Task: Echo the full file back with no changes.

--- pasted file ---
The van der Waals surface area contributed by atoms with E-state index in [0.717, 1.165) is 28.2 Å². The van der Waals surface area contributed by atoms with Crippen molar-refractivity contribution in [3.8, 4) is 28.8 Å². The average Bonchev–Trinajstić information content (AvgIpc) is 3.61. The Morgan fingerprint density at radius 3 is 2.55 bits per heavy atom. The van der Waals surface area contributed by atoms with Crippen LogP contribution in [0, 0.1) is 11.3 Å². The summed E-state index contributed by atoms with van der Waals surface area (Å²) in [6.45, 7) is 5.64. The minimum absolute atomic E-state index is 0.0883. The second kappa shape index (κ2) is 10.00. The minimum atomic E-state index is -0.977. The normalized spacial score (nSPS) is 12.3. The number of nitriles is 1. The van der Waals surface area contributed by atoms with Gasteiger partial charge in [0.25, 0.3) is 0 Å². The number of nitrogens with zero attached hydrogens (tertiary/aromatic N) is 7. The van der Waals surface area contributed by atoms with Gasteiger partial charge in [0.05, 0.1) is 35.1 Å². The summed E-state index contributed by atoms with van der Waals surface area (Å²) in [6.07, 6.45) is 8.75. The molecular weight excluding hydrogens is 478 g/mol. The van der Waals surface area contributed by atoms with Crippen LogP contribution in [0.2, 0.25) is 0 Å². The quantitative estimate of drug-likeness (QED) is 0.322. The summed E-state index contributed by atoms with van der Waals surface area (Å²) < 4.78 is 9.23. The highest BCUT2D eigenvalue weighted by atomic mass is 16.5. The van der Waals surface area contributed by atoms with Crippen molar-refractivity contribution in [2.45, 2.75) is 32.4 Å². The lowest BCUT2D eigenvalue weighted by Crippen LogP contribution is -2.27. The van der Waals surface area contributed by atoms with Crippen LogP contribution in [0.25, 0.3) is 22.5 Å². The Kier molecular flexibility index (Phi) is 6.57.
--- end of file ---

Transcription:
The van der Waals surface area contributed by atoms with E-state index in [0.717, 1.165) is 28.2 Å². The van der Waals surface area contributed by atoms with Crippen molar-refractivity contribution in [3.8, 4) is 28.8 Å². The average Bonchev–Trinajstić information content (AvgIpc) is 3.61. The Morgan fingerprint density at radius 3 is 2.55 bits per heavy atom. The van der Waals surface area contributed by atoms with Crippen LogP contribution in [0, 0.1) is 11.3 Å². The summed E-state index contributed by atoms with van der Waals surface area (Å²) in [6.45, 7) is 5.64. The minimum absolute atomic E-state index is 0.0883. The second kappa shape index (κ2) is 10.00. The minimum atomic E-state index is -0.977. The normalized spacial score (nSPS) is 12.3. The number of nitriles is 1. The van der Waals surface area contributed by atoms with Gasteiger partial charge in [0.25, 0.3) is 0 Å². The number of nitrogens with zero attached hydrogens (tertiary/aromatic N) is 7. The van der Waals surface area contributed by atoms with Gasteiger partial charge in [0.05, 0.1) is 35.1 Å². The summed E-state index contributed by atoms with van der Waals surface area (Å²) in [6.07, 6.45) is 8.75. The molecular weight excluding hydrogens is 478 g/mol. The van der Waals surface area contributed by atoms with Crippen LogP contribution in [0.2, 0.25) is 0 Å². The quantitative estimate of drug-likeness (QED) is 0.322. The summed E-state index contributed by atoms with van der Waals surface area (Å²) < 4.78 is 9.23. The highest BCUT2D eigenvalue weighted by atomic mass is 16.5. The van der Waals surface area contributed by atoms with Crippen molar-refractivity contribution in [2.45, 2.75) is 32.4 Å². The lowest BCUT2D eigenvalue weighted by Crippen LogP contribution is -2.27. The van der Waals surface area contributed by atoms with Crippen LogP contribution in [0.25, 0.3) is 22.5 Å². The Kier molecular flexibility index (Phi) is 6.57.